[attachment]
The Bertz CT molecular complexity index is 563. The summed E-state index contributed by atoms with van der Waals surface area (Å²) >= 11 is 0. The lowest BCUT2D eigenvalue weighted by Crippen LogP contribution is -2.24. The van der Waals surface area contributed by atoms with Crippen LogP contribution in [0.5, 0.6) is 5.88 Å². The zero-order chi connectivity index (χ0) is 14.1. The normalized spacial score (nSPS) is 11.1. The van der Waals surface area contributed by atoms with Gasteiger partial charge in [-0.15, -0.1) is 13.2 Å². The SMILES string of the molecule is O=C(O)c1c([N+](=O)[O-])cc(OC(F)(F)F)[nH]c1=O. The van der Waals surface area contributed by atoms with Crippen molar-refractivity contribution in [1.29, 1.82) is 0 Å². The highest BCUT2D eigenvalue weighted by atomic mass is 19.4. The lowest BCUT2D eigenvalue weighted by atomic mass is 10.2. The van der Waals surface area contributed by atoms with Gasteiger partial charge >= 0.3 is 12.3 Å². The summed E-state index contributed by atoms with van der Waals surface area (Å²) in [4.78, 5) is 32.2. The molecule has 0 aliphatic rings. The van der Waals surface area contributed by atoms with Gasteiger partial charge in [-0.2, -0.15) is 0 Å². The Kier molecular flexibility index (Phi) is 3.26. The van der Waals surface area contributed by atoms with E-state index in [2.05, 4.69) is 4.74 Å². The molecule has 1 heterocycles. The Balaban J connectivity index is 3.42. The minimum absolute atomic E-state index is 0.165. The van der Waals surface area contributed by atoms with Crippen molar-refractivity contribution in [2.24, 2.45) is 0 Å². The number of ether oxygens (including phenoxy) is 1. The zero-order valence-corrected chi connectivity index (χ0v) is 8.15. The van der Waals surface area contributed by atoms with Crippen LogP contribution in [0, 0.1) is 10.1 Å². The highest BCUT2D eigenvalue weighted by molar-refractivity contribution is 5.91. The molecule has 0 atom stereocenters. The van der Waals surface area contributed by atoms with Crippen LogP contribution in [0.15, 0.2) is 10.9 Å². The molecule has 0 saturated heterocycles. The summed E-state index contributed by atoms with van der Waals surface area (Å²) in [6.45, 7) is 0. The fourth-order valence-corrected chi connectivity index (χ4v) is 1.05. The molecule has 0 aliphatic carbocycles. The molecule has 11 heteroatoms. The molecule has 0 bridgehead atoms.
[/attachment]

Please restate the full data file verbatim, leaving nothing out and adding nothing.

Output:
The Bertz CT molecular complexity index is 563. The summed E-state index contributed by atoms with van der Waals surface area (Å²) >= 11 is 0. The lowest BCUT2D eigenvalue weighted by Crippen LogP contribution is -2.24. The van der Waals surface area contributed by atoms with Crippen LogP contribution in [0.5, 0.6) is 5.88 Å². The zero-order chi connectivity index (χ0) is 14.1. The normalized spacial score (nSPS) is 11.1. The van der Waals surface area contributed by atoms with Gasteiger partial charge in [-0.15, -0.1) is 13.2 Å². The SMILES string of the molecule is O=C(O)c1c([N+](=O)[O-])cc(OC(F)(F)F)[nH]c1=O. The van der Waals surface area contributed by atoms with Crippen molar-refractivity contribution in [1.29, 1.82) is 0 Å². The highest BCUT2D eigenvalue weighted by atomic mass is 19.4. The lowest BCUT2D eigenvalue weighted by atomic mass is 10.2. The van der Waals surface area contributed by atoms with Gasteiger partial charge >= 0.3 is 12.3 Å². The summed E-state index contributed by atoms with van der Waals surface area (Å²) in [4.78, 5) is 32.2. The molecule has 0 aliphatic rings. The van der Waals surface area contributed by atoms with Gasteiger partial charge in [-0.2, -0.15) is 0 Å². The Kier molecular flexibility index (Phi) is 3.26. The van der Waals surface area contributed by atoms with E-state index in [2.05, 4.69) is 4.74 Å². The molecule has 1 heterocycles. The Balaban J connectivity index is 3.42. The minimum absolute atomic E-state index is 0.165. The van der Waals surface area contributed by atoms with Crippen molar-refractivity contribution in [2.24, 2.45) is 0 Å². The number of ether oxygens (including phenoxy) is 1. The zero-order valence-corrected chi connectivity index (χ0v) is 8.15. The van der Waals surface area contributed by atoms with Crippen LogP contribution in [0, 0.1) is 10.1 Å². The highest BCUT2D eigenvalue weighted by molar-refractivity contribution is 5.91. The molecule has 0 atom stereocenters. The van der Waals surface area contributed by atoms with Crippen LogP contribution in [0.15, 0.2) is 10.9 Å². The molecule has 0 saturated heterocycles. The summed E-state index contributed by atoms with van der Waals surface area (Å²) in [6.45, 7) is 0. The fourth-order valence-corrected chi connectivity index (χ4v) is 1.05. The molecule has 0 aliphatic carbocycles. The molecule has 11 heteroatoms. The molecule has 0 bridgehead atoms.